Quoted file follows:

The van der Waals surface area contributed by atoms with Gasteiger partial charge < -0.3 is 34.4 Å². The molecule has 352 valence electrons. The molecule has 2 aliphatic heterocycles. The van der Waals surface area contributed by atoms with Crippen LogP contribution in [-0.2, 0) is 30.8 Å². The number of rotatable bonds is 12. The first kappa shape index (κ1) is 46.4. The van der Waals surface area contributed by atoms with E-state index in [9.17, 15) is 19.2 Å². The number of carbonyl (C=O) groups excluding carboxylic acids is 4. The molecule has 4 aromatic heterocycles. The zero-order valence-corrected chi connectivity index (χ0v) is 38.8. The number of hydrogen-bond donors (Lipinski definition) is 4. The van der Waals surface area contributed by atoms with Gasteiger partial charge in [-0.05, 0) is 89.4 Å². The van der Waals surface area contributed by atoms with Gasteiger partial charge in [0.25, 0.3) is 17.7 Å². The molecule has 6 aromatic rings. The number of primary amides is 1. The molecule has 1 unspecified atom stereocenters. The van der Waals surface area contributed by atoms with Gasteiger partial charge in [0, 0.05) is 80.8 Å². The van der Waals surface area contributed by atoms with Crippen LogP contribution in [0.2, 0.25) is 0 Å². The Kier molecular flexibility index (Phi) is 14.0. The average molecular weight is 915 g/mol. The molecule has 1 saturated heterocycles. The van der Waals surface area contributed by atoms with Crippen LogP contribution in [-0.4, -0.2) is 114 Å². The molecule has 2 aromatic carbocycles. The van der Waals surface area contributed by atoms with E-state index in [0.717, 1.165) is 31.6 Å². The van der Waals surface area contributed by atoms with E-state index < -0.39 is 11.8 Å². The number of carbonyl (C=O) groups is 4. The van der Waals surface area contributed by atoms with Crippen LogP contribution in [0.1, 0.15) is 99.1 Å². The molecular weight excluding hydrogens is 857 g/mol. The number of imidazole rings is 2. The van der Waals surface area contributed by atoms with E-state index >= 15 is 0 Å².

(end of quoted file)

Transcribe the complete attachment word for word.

The van der Waals surface area contributed by atoms with Gasteiger partial charge < -0.3 is 34.4 Å². The molecule has 352 valence electrons. The molecule has 2 aliphatic heterocycles. The van der Waals surface area contributed by atoms with Crippen LogP contribution in [-0.2, 0) is 30.8 Å². The number of rotatable bonds is 12. The first kappa shape index (κ1) is 46.4. The van der Waals surface area contributed by atoms with E-state index in [9.17, 15) is 19.2 Å². The number of carbonyl (C=O) groups excluding carboxylic acids is 4. The molecule has 4 aromatic heterocycles. The zero-order valence-corrected chi connectivity index (χ0v) is 38.8. The number of hydrogen-bond donors (Lipinski definition) is 4. The van der Waals surface area contributed by atoms with Gasteiger partial charge in [-0.05, 0) is 89.4 Å². The van der Waals surface area contributed by atoms with Gasteiger partial charge in [0.25, 0.3) is 17.7 Å². The molecule has 6 aromatic rings. The number of primary amides is 1. The molecule has 1 unspecified atom stereocenters. The van der Waals surface area contributed by atoms with Gasteiger partial charge in [0, 0.05) is 80.8 Å². The van der Waals surface area contributed by atoms with Crippen LogP contribution in [0.2, 0.25) is 0 Å². The Kier molecular flexibility index (Phi) is 14.0. The average molecular weight is 915 g/mol. The molecule has 1 saturated heterocycles. The van der Waals surface area contributed by atoms with Crippen LogP contribution in [-0.4, -0.2) is 114 Å². The molecule has 2 aromatic carbocycles. The van der Waals surface area contributed by atoms with E-state index in [0.717, 1.165) is 31.6 Å². The van der Waals surface area contributed by atoms with E-state index < -0.39 is 11.8 Å². The number of carbonyl (C=O) groups is 4. The van der Waals surface area contributed by atoms with Crippen LogP contribution in [0.1, 0.15) is 99.1 Å². The molecular weight excluding hydrogens is 857 g/mol. The number of imidazole rings is 2. The van der Waals surface area contributed by atoms with E-state index >= 15 is 0 Å².